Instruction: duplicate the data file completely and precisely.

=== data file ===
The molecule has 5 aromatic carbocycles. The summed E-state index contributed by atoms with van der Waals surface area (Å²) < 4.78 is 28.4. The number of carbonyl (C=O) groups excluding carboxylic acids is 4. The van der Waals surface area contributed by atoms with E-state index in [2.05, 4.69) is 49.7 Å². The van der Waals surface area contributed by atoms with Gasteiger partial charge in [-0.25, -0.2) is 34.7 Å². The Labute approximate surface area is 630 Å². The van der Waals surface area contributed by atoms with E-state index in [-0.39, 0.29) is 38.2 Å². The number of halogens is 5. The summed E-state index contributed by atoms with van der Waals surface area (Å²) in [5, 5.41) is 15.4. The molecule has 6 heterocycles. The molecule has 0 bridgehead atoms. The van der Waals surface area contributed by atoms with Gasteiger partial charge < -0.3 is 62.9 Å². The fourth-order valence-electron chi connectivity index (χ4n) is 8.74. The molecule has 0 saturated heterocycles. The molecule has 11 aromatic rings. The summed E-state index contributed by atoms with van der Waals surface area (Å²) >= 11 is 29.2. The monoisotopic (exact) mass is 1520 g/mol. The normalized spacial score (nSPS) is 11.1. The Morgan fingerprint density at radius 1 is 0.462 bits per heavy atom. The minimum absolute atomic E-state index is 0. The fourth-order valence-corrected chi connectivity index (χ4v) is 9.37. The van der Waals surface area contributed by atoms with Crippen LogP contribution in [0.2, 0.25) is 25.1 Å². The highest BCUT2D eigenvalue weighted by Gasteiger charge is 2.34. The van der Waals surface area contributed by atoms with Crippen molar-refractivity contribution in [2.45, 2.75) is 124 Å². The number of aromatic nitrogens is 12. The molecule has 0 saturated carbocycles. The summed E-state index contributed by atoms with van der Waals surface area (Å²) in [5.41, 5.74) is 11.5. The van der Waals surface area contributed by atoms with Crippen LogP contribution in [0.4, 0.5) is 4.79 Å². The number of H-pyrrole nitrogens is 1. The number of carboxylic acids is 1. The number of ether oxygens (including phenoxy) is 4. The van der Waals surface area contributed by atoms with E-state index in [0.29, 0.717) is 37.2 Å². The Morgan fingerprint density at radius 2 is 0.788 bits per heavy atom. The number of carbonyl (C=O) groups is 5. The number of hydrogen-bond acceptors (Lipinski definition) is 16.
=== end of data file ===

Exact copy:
The molecule has 5 aromatic carbocycles. The summed E-state index contributed by atoms with van der Waals surface area (Å²) < 4.78 is 28.4. The number of carbonyl (C=O) groups excluding carboxylic acids is 4. The van der Waals surface area contributed by atoms with E-state index in [2.05, 4.69) is 49.7 Å². The van der Waals surface area contributed by atoms with Gasteiger partial charge in [-0.25, -0.2) is 34.7 Å². The Labute approximate surface area is 630 Å². The van der Waals surface area contributed by atoms with E-state index in [-0.39, 0.29) is 38.2 Å². The number of halogens is 5. The summed E-state index contributed by atoms with van der Waals surface area (Å²) in [5, 5.41) is 15.4. The molecule has 6 heterocycles. The molecule has 0 bridgehead atoms. The van der Waals surface area contributed by atoms with Gasteiger partial charge < -0.3 is 62.9 Å². The fourth-order valence-electron chi connectivity index (χ4n) is 8.74. The molecule has 0 saturated heterocycles. The molecule has 11 aromatic rings. The summed E-state index contributed by atoms with van der Waals surface area (Å²) >= 11 is 29.2. The monoisotopic (exact) mass is 1520 g/mol. The normalized spacial score (nSPS) is 11.1. The Morgan fingerprint density at radius 1 is 0.462 bits per heavy atom. The minimum absolute atomic E-state index is 0. The fourth-order valence-corrected chi connectivity index (χ4v) is 9.37. The van der Waals surface area contributed by atoms with Crippen LogP contribution in [0.2, 0.25) is 25.1 Å². The highest BCUT2D eigenvalue weighted by Gasteiger charge is 2.34. The van der Waals surface area contributed by atoms with Crippen molar-refractivity contribution in [2.45, 2.75) is 124 Å². The number of aromatic nitrogens is 12. The molecule has 0 saturated carbocycles. The summed E-state index contributed by atoms with van der Waals surface area (Å²) in [5.41, 5.74) is 11.5. The van der Waals surface area contributed by atoms with Crippen LogP contribution in [0.4, 0.5) is 4.79 Å². The number of H-pyrrole nitrogens is 1. The number of carboxylic acids is 1. The number of ether oxygens (including phenoxy) is 4. The van der Waals surface area contributed by atoms with E-state index in [0.29, 0.717) is 37.2 Å². The Morgan fingerprint density at radius 2 is 0.788 bits per heavy atom. The number of carbonyl (C=O) groups is 5. The number of hydrogen-bond acceptors (Lipinski definition) is 16.